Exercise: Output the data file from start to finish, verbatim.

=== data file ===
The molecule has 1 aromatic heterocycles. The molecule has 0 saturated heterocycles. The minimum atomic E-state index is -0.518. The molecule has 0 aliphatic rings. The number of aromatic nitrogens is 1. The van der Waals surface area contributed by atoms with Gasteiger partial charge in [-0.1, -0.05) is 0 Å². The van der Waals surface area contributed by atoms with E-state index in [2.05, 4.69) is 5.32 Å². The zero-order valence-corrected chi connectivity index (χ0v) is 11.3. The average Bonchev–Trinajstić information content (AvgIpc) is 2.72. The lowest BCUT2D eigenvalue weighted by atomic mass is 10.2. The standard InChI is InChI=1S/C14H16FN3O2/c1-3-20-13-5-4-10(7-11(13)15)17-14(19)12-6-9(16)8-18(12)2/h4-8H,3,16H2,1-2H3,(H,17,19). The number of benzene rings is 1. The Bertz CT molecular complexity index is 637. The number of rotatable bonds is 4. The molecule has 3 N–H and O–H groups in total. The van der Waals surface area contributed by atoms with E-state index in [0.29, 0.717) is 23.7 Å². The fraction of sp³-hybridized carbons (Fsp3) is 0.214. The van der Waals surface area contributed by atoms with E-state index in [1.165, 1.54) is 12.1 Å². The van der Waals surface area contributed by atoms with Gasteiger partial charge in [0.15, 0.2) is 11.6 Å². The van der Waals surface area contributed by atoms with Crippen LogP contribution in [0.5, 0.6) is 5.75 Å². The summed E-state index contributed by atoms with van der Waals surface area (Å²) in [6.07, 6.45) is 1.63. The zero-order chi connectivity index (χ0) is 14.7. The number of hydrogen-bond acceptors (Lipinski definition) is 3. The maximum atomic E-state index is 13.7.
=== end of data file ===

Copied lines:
The molecule has 1 aromatic heterocycles. The molecule has 0 saturated heterocycles. The minimum atomic E-state index is -0.518. The molecule has 0 aliphatic rings. The number of aromatic nitrogens is 1. The van der Waals surface area contributed by atoms with Gasteiger partial charge in [-0.1, -0.05) is 0 Å². The van der Waals surface area contributed by atoms with E-state index in [2.05, 4.69) is 5.32 Å². The zero-order valence-corrected chi connectivity index (χ0v) is 11.3. The average Bonchev–Trinajstić information content (AvgIpc) is 2.72. The lowest BCUT2D eigenvalue weighted by atomic mass is 10.2. The standard InChI is InChI=1S/C14H16FN3O2/c1-3-20-13-5-4-10(7-11(13)15)17-14(19)12-6-9(16)8-18(12)2/h4-8H,3,16H2,1-2H3,(H,17,19). The number of benzene rings is 1. The Bertz CT molecular complexity index is 637. The number of rotatable bonds is 4. The molecule has 3 N–H and O–H groups in total. The van der Waals surface area contributed by atoms with E-state index in [0.29, 0.717) is 23.7 Å². The fraction of sp³-hybridized carbons (Fsp3) is 0.214. The van der Waals surface area contributed by atoms with E-state index in [1.165, 1.54) is 12.1 Å². The van der Waals surface area contributed by atoms with Gasteiger partial charge in [0.15, 0.2) is 11.6 Å². The van der Waals surface area contributed by atoms with Crippen LogP contribution in [0.5, 0.6) is 5.75 Å². The summed E-state index contributed by atoms with van der Waals surface area (Å²) in [6.07, 6.45) is 1.63. The zero-order chi connectivity index (χ0) is 14.7. The number of hydrogen-bond acceptors (Lipinski definition) is 3. The maximum atomic E-state index is 13.7.